Back in 2002, I saw Badly Drawn Boy perform a free acoustic show at Amoeba in Hollywood, where he previewed tracks from Have You Fed the Fish? in addition to throwing in a few silly covers, one of them being “Born in the U.S.A.”, a track that he joked about having written. His admiration for Springsteen has always been worn visibly on his sleeve, so it only makes perfect sense that he title his latest record in homage to the Boss. That said, those who have listened to enough Badly Drawn Boy know that he doesn’t actually sound much like Bruce and the E Street Band. Rather he sounds like Badly Drawn Boy, the scruffy Englishman with humble pop songs executed through rather grand gestures, and Born in the U.K. is no exception.
The funny thing about Badly Drawn Boy is that the album that won him so much acclaim in the first place, the fuzzy Hour of Bewilderbeast, is the one that’s become the least characteristic overall. Since then, Have You Fed the Fish? and One Plus One Is One have shown Damon Gough to be a songwriter with bigger aspirations, with lots of piano balladry, string accompaniment and sincere, emotional deliveries that, while bigger in budget, still go for the nice guy charm. This isn’t a problem, so much, as Gough still can bang out a fantastic track when he feels like it, and Born in the U.K. displays that quite well.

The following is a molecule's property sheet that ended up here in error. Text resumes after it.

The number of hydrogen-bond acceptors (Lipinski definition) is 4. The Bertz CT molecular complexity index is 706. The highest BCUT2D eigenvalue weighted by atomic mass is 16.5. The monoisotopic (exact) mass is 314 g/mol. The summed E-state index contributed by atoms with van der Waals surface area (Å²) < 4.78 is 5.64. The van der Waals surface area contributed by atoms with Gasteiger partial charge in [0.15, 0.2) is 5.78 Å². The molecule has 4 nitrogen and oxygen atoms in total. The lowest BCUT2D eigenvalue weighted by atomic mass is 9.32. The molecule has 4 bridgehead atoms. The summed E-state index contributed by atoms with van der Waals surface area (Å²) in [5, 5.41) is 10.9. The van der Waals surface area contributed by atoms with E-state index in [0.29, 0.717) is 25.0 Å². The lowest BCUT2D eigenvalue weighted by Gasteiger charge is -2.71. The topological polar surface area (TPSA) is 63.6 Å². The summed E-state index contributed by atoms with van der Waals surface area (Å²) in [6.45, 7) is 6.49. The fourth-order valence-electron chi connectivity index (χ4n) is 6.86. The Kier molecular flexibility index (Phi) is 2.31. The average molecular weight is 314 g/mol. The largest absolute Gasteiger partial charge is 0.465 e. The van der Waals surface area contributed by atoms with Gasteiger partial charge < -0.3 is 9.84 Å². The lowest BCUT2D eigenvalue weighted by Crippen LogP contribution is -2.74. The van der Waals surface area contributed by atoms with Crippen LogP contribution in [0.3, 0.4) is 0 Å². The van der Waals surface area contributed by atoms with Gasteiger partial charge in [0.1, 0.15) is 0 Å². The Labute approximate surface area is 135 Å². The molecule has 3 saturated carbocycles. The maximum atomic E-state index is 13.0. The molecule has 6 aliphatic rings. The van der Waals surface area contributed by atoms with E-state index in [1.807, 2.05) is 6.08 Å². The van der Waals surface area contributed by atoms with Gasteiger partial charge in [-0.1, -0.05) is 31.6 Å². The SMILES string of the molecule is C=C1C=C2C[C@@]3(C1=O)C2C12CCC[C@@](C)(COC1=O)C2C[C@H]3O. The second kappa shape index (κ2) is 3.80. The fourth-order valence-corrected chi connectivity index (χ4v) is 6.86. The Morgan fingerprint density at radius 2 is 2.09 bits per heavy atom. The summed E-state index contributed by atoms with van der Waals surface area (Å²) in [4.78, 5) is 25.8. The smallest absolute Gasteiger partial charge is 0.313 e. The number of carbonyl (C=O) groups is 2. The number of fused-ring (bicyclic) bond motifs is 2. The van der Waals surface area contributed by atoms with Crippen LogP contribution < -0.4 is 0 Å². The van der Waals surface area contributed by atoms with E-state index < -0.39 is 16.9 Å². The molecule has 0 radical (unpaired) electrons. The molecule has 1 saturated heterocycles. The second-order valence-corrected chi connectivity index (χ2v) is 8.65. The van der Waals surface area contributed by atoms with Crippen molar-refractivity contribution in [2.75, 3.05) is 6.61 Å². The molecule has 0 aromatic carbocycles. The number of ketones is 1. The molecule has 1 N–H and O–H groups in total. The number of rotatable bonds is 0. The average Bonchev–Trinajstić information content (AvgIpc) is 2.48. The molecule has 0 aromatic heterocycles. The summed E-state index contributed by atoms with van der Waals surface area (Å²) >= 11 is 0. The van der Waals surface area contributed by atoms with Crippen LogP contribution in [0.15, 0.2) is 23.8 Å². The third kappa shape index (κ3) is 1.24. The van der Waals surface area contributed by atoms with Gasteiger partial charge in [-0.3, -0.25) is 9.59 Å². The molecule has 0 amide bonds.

Now, it must be said, Born in the U.K. is far from a perfect album. Occasionally the schmaltz gets to be too much, as on “Nothing’s Gonna Change Your Mind,” and while the emotional ballads can be nice enough, uptempo songs are few and far between on this set, yet they seem to be the most enjoyable ones here. All negativity aside, Born in the U.K. is still pretty good, and BDB fans should have no problem sinking their teeth into this one. The title track is a fun, albeit brief rocker that at first recalls Blur’s “Charmless Man.” “Degrees of Separation” packs on just enough big production sounds to beef up his songwriting, yet manage not to overshadow his quirky charms. And “Journey from A to B” is delightful blue-eyed soul with a lot of heart, something that Gough has plenty of to spare.
It may be a lost cause to hope for a song like “Once Around the Block” or “The Shining” again, and maybe that’s okay. Damon Gough still has a knack for writing a snappy song, as evident on Born in the U.K. Still, it’s hard not to long for those days of yore, when he was still a bright eyed, wool capped youngster writing bedroom symphonies and searching for another pearl.
Sondre Lerche – Two Way Monologue
Mull Historical Society – Loss
The Sleepy Jackson – Lovers
Jeff Terich is the founder and editor of Treble. He's been writing about music for 20 years and has been published at American Songwriter, Bandcamp Daily, Reverb, Spin, Stereogum, uDiscoverMusic, VinylMePlease and some others that he's forgetting right now. He's still not tired of it.